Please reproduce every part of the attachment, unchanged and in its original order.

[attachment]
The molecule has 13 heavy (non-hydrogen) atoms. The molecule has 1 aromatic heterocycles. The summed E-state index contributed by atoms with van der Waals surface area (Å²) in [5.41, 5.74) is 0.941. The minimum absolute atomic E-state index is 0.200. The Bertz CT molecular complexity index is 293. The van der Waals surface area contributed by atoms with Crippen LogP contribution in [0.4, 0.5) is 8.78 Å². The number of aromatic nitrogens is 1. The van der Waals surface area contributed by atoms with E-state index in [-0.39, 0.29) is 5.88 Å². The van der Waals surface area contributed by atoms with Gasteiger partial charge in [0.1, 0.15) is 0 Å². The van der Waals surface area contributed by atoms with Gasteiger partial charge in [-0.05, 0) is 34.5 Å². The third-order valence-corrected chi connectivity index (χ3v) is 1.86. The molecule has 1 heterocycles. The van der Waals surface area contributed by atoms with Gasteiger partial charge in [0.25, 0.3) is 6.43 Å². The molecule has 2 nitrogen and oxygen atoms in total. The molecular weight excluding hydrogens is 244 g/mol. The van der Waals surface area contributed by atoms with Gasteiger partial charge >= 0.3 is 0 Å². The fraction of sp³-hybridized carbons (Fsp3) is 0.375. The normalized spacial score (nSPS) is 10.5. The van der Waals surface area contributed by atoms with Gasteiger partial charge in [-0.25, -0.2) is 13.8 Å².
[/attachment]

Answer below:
The molecule has 13 heavy (non-hydrogen) atoms. The molecule has 1 aromatic heterocycles. The summed E-state index contributed by atoms with van der Waals surface area (Å²) in [5.41, 5.74) is 0.941. The minimum absolute atomic E-state index is 0.200. The Bertz CT molecular complexity index is 293. The van der Waals surface area contributed by atoms with Crippen LogP contribution in [0.4, 0.5) is 8.78 Å². The number of aromatic nitrogens is 1. The van der Waals surface area contributed by atoms with E-state index in [-0.39, 0.29) is 5.88 Å². The van der Waals surface area contributed by atoms with Gasteiger partial charge in [0.1, 0.15) is 0 Å². The van der Waals surface area contributed by atoms with Gasteiger partial charge in [-0.05, 0) is 34.5 Å². The third-order valence-corrected chi connectivity index (χ3v) is 1.86. The molecule has 1 heterocycles. The van der Waals surface area contributed by atoms with Gasteiger partial charge in [0.25, 0.3) is 6.43 Å². The molecule has 2 nitrogen and oxygen atoms in total. The molecular weight excluding hydrogens is 244 g/mol. The van der Waals surface area contributed by atoms with Gasteiger partial charge >= 0.3 is 0 Å². The fraction of sp³-hybridized carbons (Fsp3) is 0.375. The normalized spacial score (nSPS) is 10.5. The van der Waals surface area contributed by atoms with Gasteiger partial charge in [-0.25, -0.2) is 13.8 Å².